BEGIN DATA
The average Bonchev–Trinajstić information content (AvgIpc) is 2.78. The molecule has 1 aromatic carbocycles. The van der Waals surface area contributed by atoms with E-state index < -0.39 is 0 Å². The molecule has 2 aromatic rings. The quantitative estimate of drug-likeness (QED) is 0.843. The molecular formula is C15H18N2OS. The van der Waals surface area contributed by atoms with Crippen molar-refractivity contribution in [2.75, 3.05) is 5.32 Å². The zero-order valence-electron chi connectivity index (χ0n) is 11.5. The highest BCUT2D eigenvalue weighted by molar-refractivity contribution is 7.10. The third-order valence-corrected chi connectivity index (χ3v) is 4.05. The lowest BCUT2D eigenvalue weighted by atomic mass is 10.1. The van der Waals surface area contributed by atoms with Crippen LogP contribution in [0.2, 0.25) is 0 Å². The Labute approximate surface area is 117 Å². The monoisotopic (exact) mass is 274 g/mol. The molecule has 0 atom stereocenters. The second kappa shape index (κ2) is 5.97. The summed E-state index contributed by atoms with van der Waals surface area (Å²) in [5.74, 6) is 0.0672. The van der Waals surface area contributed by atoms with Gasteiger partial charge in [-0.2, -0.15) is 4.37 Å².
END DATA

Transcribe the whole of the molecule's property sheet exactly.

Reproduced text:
The average Bonchev–Trinajstić information content (AvgIpc) is 2.78. The molecule has 1 aromatic carbocycles. The van der Waals surface area contributed by atoms with E-state index < -0.39 is 0 Å². The molecule has 2 aromatic rings. The quantitative estimate of drug-likeness (QED) is 0.843. The molecular formula is C15H18N2OS. The van der Waals surface area contributed by atoms with Crippen molar-refractivity contribution in [2.75, 3.05) is 5.32 Å². The zero-order valence-electron chi connectivity index (χ0n) is 11.5. The highest BCUT2D eigenvalue weighted by molar-refractivity contribution is 7.10. The third-order valence-corrected chi connectivity index (χ3v) is 4.05. The lowest BCUT2D eigenvalue weighted by atomic mass is 10.1. The van der Waals surface area contributed by atoms with Crippen LogP contribution in [0.2, 0.25) is 0 Å². The Labute approximate surface area is 117 Å². The monoisotopic (exact) mass is 274 g/mol. The molecule has 0 atom stereocenters. The second kappa shape index (κ2) is 5.97. The summed E-state index contributed by atoms with van der Waals surface area (Å²) in [5.74, 6) is 0.0672. The van der Waals surface area contributed by atoms with Gasteiger partial charge in [-0.2, -0.15) is 4.37 Å².